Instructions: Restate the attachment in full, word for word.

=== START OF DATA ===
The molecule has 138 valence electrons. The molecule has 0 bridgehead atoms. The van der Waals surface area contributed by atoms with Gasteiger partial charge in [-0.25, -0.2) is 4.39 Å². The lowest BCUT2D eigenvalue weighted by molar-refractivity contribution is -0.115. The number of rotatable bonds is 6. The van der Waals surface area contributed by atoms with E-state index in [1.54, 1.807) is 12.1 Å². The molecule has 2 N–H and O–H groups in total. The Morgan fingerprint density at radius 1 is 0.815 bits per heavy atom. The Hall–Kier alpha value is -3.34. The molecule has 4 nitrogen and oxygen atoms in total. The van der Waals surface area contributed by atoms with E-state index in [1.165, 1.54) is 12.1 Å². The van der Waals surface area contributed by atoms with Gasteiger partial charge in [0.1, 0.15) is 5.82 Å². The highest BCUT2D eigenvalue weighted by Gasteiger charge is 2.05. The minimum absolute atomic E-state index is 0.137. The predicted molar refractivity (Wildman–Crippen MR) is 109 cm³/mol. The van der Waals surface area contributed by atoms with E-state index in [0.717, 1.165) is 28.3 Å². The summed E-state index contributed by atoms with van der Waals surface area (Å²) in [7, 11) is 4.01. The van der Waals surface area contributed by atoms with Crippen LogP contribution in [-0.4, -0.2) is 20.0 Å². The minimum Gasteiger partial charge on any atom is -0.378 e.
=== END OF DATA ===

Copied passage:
The molecule has 138 valence electrons. The molecule has 0 bridgehead atoms. The van der Waals surface area contributed by atoms with Gasteiger partial charge in [-0.25, -0.2) is 4.39 Å². The lowest BCUT2D eigenvalue weighted by molar-refractivity contribution is -0.115. The number of rotatable bonds is 6. The van der Waals surface area contributed by atoms with E-state index in [1.54, 1.807) is 12.1 Å². The molecule has 2 N–H and O–H groups in total. The Morgan fingerprint density at radius 1 is 0.815 bits per heavy atom. The Hall–Kier alpha value is -3.34. The molecule has 4 nitrogen and oxygen atoms in total. The van der Waals surface area contributed by atoms with E-state index in [1.165, 1.54) is 12.1 Å². The van der Waals surface area contributed by atoms with Gasteiger partial charge in [0.1, 0.15) is 5.82 Å². The highest BCUT2D eigenvalue weighted by Gasteiger charge is 2.05. The minimum absolute atomic E-state index is 0.137. The predicted molar refractivity (Wildman–Crippen MR) is 109 cm³/mol. The van der Waals surface area contributed by atoms with E-state index in [0.717, 1.165) is 28.3 Å². The summed E-state index contributed by atoms with van der Waals surface area (Å²) in [7, 11) is 4.01. The van der Waals surface area contributed by atoms with Crippen LogP contribution in [-0.4, -0.2) is 20.0 Å². The minimum Gasteiger partial charge on any atom is -0.378 e.